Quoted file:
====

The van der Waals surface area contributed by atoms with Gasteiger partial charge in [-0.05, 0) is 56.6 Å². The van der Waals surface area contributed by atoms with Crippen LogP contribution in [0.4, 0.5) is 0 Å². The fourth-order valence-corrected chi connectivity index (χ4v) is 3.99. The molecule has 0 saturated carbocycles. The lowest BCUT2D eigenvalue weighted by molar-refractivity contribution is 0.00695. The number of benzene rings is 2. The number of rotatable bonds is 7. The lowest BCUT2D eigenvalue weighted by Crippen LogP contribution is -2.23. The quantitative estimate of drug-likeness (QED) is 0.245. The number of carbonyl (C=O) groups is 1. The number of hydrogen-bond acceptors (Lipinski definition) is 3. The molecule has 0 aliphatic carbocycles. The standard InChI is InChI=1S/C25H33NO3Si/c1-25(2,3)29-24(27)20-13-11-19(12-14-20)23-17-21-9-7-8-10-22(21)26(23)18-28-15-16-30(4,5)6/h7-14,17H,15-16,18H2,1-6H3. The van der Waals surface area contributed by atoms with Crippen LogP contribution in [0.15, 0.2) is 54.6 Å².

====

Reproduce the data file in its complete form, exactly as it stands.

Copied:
The van der Waals surface area contributed by atoms with Gasteiger partial charge in [-0.05, 0) is 56.6 Å². The van der Waals surface area contributed by atoms with Crippen LogP contribution in [0.4, 0.5) is 0 Å². The fourth-order valence-corrected chi connectivity index (χ4v) is 3.99. The molecule has 0 saturated carbocycles. The lowest BCUT2D eigenvalue weighted by molar-refractivity contribution is 0.00695. The number of benzene rings is 2. The number of rotatable bonds is 7. The lowest BCUT2D eigenvalue weighted by Crippen LogP contribution is -2.23. The quantitative estimate of drug-likeness (QED) is 0.245. The number of carbonyl (C=O) groups is 1. The number of hydrogen-bond acceptors (Lipinski definition) is 3. The molecule has 0 aliphatic carbocycles. The standard InChI is InChI=1S/C25H33NO3Si/c1-25(2,3)29-24(27)20-13-11-19(12-14-20)23-17-21-9-7-8-10-22(21)26(23)18-28-15-16-30(4,5)6/h7-14,17H,15-16,18H2,1-6H3. The van der Waals surface area contributed by atoms with Crippen LogP contribution in [0.15, 0.2) is 54.6 Å².